Risk modelling of fires and explosions on offshore platforms

2008-11-14T14:22:18Z (GMT) by Jeni L. Lewthwaite J.D. Andrews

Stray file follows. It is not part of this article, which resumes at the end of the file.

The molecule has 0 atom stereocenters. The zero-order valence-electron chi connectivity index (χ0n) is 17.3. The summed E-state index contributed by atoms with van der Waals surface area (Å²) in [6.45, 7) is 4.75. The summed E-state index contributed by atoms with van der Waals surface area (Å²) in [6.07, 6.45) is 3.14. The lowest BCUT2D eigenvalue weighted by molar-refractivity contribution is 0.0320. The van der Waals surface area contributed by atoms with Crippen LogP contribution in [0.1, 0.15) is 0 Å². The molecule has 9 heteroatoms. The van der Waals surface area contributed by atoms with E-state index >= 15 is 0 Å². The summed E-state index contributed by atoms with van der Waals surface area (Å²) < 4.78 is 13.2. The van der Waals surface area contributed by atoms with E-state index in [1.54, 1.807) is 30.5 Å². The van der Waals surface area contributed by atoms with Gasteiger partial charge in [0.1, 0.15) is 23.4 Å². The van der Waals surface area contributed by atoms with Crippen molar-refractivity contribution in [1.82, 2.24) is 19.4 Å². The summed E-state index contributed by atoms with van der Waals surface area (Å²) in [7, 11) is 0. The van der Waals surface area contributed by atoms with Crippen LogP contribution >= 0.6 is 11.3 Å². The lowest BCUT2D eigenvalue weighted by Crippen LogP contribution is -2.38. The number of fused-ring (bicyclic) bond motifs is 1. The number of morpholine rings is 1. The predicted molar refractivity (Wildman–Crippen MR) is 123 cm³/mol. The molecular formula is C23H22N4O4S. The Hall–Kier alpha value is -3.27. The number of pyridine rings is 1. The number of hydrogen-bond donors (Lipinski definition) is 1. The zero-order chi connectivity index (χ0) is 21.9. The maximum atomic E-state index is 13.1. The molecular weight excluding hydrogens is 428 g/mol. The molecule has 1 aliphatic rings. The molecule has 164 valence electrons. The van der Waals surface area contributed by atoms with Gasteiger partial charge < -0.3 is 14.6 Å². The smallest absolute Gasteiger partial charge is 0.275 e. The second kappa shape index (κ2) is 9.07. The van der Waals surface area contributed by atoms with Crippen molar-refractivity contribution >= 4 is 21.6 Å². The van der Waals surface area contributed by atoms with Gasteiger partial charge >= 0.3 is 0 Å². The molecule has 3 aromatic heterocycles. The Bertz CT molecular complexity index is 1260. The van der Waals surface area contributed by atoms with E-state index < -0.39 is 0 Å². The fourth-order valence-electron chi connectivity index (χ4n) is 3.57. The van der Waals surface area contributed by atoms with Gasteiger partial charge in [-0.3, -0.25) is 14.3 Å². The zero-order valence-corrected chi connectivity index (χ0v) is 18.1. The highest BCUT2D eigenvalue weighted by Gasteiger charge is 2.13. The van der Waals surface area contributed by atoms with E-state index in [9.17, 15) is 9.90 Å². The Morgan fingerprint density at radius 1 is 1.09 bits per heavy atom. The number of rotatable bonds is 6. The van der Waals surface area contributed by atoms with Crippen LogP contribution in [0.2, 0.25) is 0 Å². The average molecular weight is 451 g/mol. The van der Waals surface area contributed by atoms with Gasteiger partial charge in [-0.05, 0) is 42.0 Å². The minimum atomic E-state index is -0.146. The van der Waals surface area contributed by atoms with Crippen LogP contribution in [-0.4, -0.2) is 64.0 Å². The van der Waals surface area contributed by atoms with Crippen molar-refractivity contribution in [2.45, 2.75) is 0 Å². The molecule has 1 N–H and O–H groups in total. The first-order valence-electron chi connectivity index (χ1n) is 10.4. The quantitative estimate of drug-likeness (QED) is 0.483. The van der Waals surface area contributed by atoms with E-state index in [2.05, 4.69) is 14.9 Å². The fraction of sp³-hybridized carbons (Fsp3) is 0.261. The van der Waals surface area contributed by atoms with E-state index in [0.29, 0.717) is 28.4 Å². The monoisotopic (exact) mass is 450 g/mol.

Incidents involving fires and explosions present a major hazard to the workforce on offshore oil and gas platforms. Following the Piper Alpha Disaster in 1988, platform operators for the UK sector are required to submit safety cases for approval by the Health and Safety Executive. A key requirement of these safety cases is that hazards associated with an accidental release of hydrocarbons have been demonstrated to be as low as reasonably practicable. This paper describes an analysis using the SAROS (Safety and Reliability of Offshore Structures) software, developed to estimate the expected frequency of fatalities on offshore platforms with open-sided modules. The analysis involves identification and variation of a number of key input parameters within the model to determine the effect on the estimated frequency and magnitude of jet fires, pool fires and explosions and consequent fatalities. The aim is to identify propositions that can be implemented on offshore platforms in order to minimise the risk of fatalities.